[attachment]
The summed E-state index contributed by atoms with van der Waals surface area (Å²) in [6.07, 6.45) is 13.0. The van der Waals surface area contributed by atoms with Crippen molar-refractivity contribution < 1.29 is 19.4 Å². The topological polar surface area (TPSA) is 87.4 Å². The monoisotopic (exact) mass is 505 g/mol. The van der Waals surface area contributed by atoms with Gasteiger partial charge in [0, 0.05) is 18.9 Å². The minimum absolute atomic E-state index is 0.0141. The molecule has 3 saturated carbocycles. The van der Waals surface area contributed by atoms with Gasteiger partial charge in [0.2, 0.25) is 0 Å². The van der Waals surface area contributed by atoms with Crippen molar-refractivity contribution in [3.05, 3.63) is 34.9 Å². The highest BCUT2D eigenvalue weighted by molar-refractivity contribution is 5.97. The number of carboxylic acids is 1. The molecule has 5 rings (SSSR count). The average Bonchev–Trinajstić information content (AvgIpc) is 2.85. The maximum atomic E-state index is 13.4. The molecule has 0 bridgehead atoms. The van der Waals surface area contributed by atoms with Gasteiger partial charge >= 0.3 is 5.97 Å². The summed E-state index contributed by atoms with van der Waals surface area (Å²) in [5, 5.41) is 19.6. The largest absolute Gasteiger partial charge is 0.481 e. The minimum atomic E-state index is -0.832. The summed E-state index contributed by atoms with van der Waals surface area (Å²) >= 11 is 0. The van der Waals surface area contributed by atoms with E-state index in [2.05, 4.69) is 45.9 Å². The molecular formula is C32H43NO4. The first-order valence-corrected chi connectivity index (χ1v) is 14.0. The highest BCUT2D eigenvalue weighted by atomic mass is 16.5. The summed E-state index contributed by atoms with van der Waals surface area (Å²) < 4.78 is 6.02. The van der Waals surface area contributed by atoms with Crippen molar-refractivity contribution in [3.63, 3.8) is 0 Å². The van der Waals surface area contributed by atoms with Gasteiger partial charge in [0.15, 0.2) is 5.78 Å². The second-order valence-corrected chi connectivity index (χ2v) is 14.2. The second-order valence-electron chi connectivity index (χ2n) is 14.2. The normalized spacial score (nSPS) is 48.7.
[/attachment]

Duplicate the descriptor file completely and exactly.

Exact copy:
The summed E-state index contributed by atoms with van der Waals surface area (Å²) in [6.07, 6.45) is 13.0. The van der Waals surface area contributed by atoms with Crippen molar-refractivity contribution < 1.29 is 19.4 Å². The topological polar surface area (TPSA) is 87.4 Å². The monoisotopic (exact) mass is 505 g/mol. The van der Waals surface area contributed by atoms with Gasteiger partial charge in [0, 0.05) is 18.9 Å². The minimum absolute atomic E-state index is 0.0141. The molecule has 3 saturated carbocycles. The van der Waals surface area contributed by atoms with Gasteiger partial charge in [0.2, 0.25) is 0 Å². The van der Waals surface area contributed by atoms with Crippen molar-refractivity contribution in [3.05, 3.63) is 34.9 Å². The highest BCUT2D eigenvalue weighted by molar-refractivity contribution is 5.97. The number of carboxylic acids is 1. The molecule has 5 rings (SSSR count). The average Bonchev–Trinajstić information content (AvgIpc) is 2.85. The maximum atomic E-state index is 13.4. The molecule has 0 bridgehead atoms. The van der Waals surface area contributed by atoms with Gasteiger partial charge >= 0.3 is 5.97 Å². The summed E-state index contributed by atoms with van der Waals surface area (Å²) in [5, 5.41) is 19.6. The largest absolute Gasteiger partial charge is 0.481 e. The minimum atomic E-state index is -0.832. The summed E-state index contributed by atoms with van der Waals surface area (Å²) >= 11 is 0. The van der Waals surface area contributed by atoms with E-state index in [2.05, 4.69) is 45.9 Å². The molecular formula is C32H43NO4. The first-order valence-corrected chi connectivity index (χ1v) is 14.0. The highest BCUT2D eigenvalue weighted by atomic mass is 16.5. The summed E-state index contributed by atoms with van der Waals surface area (Å²) < 4.78 is 6.02. The van der Waals surface area contributed by atoms with Crippen molar-refractivity contribution in [3.63, 3.8) is 0 Å². The van der Waals surface area contributed by atoms with Gasteiger partial charge in [0.15, 0.2) is 5.78 Å². The second-order valence-corrected chi connectivity index (χ2v) is 14.2. The second-order valence-electron chi connectivity index (χ2n) is 14.2. The normalized spacial score (nSPS) is 48.7.